"So sweet," he whispered. His hands left a trail of heat from her waist to her breasts.


Hope you enjoy the story.

Friday, August 3, 2012

Congrats to Kayla Harrison! 2012 Gold in US Women's Judo

Just thought I'd like the Olympics Inspire me this week:

Kyla Harrison has the heart of a champion. It's performances like this which inspire me. She played with heart and it showed.

So far, I'm enjoying all the Olympics. My favs: Gymnastics, Rowing is cool. Volleyball is fun - Team and Beach. Sychronized Diving is Amazing. And swimming keeps me riveted to the TV.

So what does the Olympics have in common with writing? For me, I think it comes back to having the heart of a champion. You've got to keep writing to keep your writing muscles tone and firm. You're always looking for inspiration, the next story, doing your research.

I'd love to hear your thoughts - And don't forget to tell me what your favorite Olympic summers you're enjoying this year.


Thursday, August 2, 2012

California Thursday - Exploring the Golden Gate Bridge

Set against the bay area of San Francisco, the Golden Gate Bridge has been declared one of the modern wonders of the world by the American Society of Civil Engineers.

The Bridge itself spans the bay between San Francisco and Marin County. Ferry service began as early as the 1820's and grew to a daily occurrence. In San Francisco, you'd catch the ferry at the Hyde St. Pier and it took you to Sausalito in Marin County. The journey took 20 minutes and cost $1.00 per vehicle. (Those were the days, huh?)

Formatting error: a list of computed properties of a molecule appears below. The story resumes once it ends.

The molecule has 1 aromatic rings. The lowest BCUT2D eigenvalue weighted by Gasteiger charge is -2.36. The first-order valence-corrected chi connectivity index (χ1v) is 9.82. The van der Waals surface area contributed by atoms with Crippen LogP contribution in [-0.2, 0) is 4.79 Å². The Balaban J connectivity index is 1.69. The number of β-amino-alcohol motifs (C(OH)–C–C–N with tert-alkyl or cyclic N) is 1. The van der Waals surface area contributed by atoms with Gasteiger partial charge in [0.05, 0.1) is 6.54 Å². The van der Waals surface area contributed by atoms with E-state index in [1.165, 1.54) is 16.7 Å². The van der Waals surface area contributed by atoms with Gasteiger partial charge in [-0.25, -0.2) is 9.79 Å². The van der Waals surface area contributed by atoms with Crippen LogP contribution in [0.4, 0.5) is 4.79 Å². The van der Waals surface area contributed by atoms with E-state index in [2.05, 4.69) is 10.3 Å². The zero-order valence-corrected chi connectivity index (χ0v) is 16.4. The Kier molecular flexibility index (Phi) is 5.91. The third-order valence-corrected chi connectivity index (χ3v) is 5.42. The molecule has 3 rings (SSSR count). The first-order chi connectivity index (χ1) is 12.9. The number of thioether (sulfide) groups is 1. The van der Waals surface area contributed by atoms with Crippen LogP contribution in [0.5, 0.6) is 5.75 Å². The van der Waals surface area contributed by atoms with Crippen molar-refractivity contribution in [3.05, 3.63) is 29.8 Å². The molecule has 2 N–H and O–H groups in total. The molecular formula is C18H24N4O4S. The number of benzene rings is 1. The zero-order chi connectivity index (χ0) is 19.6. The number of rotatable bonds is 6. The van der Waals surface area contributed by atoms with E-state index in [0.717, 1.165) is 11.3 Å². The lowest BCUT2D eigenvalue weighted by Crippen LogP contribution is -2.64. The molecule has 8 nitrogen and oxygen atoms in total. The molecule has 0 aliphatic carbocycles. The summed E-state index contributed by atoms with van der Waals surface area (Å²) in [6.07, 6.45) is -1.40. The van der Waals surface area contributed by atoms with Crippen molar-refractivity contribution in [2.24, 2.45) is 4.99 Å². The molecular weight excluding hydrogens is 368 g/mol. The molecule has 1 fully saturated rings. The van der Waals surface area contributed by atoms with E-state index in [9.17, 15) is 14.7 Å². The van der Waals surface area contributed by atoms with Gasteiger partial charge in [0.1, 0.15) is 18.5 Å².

In 1916, a call was put out to entertain practical designs for the bridge. Joseph Strauss, an engineer, jumped on board and his designs were given serious consideration.

Joseph Strauss didn't do it alone – several engineers and designers offered their input, including Leon Moisseiff, Irving Morrow and Charles Ellis. Strauss was the chief engineer in charge of the overall design and construction.

Show Me The Money

In 1928, the Golden Gate Highway District was given authority to finance the bridge.

In 1929 Wall Street crashed. The district couldn't raise the funds it needed so it asked for $30 million in bonds and got it. The budget for the bridge at the time was $27 million.

So bought $30 million dollars worth of bonds? Amadeo Giannini founder of the Bank of America (in San Francisco) bought the ENTIRE issue in 1932 to help the local economy. (Bank of America – go figure! Nowadays I wonder.)

Time to Crack The Nut